I got in a royal war with an elderly couple who were my neighbors years ago. They decided to chop all the trees down between our backyards. I know. They were their trees, but they were healthy. They were a bird habitat that we loved, and sound buffer were soon to die.
I begged them. Other neighbors plead for the trees. The chippers came.
I called a local nursery and ordered new trees, the biggest they had, to be planted on our side of the yard.
The lady laughed at me.
"Oh, honey," she said, "We'll be long dead before those trees grow up. You're young enough to think you make a difference."
She's dead. He's dead. They aren't my trees anymore.
If there's a stench of age, it is the audacity to leave the world a worse place than you came in to it, and mock the young for caring. She was the first person I remember telling me that I was too young to matter. I was 33. She mocked me for a change she was making, knowing full well she was on the way out. For this I count myself lucky beyond measure. Far luckier than so many of the young people blazing their way in America today.
Adults, famous and influential, have come out to tell our youth that they are too young to know anything about their own lives. Seriously. What is wrong with them? Were they born old and grouchy and full of nasty?
This past week a federal appeals court rejected the Trump administration's attempt to crush a climate change lawsuit. Oh, to be fair, the suit was brought in 2015 by 21 young Americans (between the ages of 9 and 19). The Obama administration tried to shut it down too. They failed. Trump failed. These kids are suing the federal government for failing to do anything about climate change.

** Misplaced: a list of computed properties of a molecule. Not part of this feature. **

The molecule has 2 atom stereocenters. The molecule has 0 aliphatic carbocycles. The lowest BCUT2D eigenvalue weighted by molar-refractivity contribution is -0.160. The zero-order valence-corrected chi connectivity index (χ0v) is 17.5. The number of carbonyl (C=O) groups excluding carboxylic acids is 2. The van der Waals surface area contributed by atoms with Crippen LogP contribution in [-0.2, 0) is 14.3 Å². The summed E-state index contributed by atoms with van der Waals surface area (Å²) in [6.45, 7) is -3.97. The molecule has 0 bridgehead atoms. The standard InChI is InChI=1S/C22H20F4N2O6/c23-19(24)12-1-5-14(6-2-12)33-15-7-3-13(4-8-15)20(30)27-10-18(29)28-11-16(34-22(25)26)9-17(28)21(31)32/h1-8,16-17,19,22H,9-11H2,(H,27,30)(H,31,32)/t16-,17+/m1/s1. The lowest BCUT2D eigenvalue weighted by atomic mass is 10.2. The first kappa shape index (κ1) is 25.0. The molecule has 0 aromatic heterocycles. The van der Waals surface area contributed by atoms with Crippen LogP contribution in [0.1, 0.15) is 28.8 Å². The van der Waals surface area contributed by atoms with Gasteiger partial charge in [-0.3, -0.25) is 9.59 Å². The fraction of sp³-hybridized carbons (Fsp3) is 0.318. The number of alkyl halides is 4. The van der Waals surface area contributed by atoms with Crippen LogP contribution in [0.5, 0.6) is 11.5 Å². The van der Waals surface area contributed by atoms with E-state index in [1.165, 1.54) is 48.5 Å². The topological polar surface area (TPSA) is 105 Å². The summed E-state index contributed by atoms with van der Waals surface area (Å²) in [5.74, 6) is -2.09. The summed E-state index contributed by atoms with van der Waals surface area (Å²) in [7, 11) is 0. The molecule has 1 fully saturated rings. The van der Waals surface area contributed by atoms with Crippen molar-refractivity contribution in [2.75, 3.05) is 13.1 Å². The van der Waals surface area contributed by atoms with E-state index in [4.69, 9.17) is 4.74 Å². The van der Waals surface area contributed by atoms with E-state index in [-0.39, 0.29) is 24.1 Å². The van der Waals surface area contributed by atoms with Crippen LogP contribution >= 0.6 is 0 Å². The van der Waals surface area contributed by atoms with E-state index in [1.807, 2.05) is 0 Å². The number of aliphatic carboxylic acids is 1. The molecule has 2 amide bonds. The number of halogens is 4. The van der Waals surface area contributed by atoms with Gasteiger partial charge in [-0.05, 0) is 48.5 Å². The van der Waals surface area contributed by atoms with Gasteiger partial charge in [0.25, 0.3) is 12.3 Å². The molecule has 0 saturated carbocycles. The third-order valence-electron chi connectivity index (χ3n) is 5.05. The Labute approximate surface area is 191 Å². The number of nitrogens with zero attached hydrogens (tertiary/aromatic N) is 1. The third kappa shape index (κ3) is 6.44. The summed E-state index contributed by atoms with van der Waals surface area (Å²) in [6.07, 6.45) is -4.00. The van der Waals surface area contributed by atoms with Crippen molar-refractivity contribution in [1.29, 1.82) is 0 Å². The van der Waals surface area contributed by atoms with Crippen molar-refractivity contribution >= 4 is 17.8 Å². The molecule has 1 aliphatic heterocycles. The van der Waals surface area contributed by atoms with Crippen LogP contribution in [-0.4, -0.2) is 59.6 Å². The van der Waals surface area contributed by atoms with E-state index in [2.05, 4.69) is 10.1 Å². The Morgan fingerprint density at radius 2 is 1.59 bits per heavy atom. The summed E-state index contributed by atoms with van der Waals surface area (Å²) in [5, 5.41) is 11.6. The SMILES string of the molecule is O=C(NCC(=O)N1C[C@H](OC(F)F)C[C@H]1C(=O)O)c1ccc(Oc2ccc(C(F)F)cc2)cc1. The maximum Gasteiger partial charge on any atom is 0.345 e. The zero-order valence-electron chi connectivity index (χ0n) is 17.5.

For all the bloviating for decades in Congress about "our children's futures," they haven't passed the simplest measures to leave a better planet for the next generations. These kids know that. Oil and gas companies spent more than $125 million on lobbyists last year. While Congress yammers on about the opioid epidemic in killing Americans, they continue to be lobbied to the tune of $278 million last year by the pharmaceutical companies. (They spend more than any other industry to make sure their profits are protected more than patients. Insurance companies came in second with $160 million worth of your premiums used to lobby lawmakers with great health insurance.)
You think kids don't know about drugs? They know. They know when they have to set their own alarms to catch the bus because their parents are high. Why they are staying with grandparents. They know and we aren't doing enough to protect them.
While arguing against a gun control bill in Florida this week, state Rep. Elizabeth Porter said, "Do we allow the children to tell us that we should pass a law that says no homework?" The bill raises the age to buy arms to 21, has a three day waiting period and no bump stocks. It passed, the governor signed it and the NRA is suing to stop it. At the same time high schools are having officers fire blanks inside their school to simulate and active shooter so teachers and students can get used to what active gunfire sounds like. The debate continues over video games and if we should be arming teachers. It's stupid. It's an intentional waste of time.
These children, kids, young adults know what is happening in their lives. It has been nearly 20 years since the Columbine shooting. That they have the courage to fight for their futures should be admired and supported by everyone who was ever a child. For anyone who tells them they don't get to have a voice — well, shut theirs down. Adultery isn't the sin where kids try to act like adults. (You can find that in other front page stories this week.)
There are a few generations that should have been on the front line with torches and pitchforks instead of MySpace and slacktivism. People talk about how selfish teenagers are. Look at their parents and grandparents who keep voting in officials who will literally sell the future of their children to keep power in office.
We owe them an apology. We owe them action.
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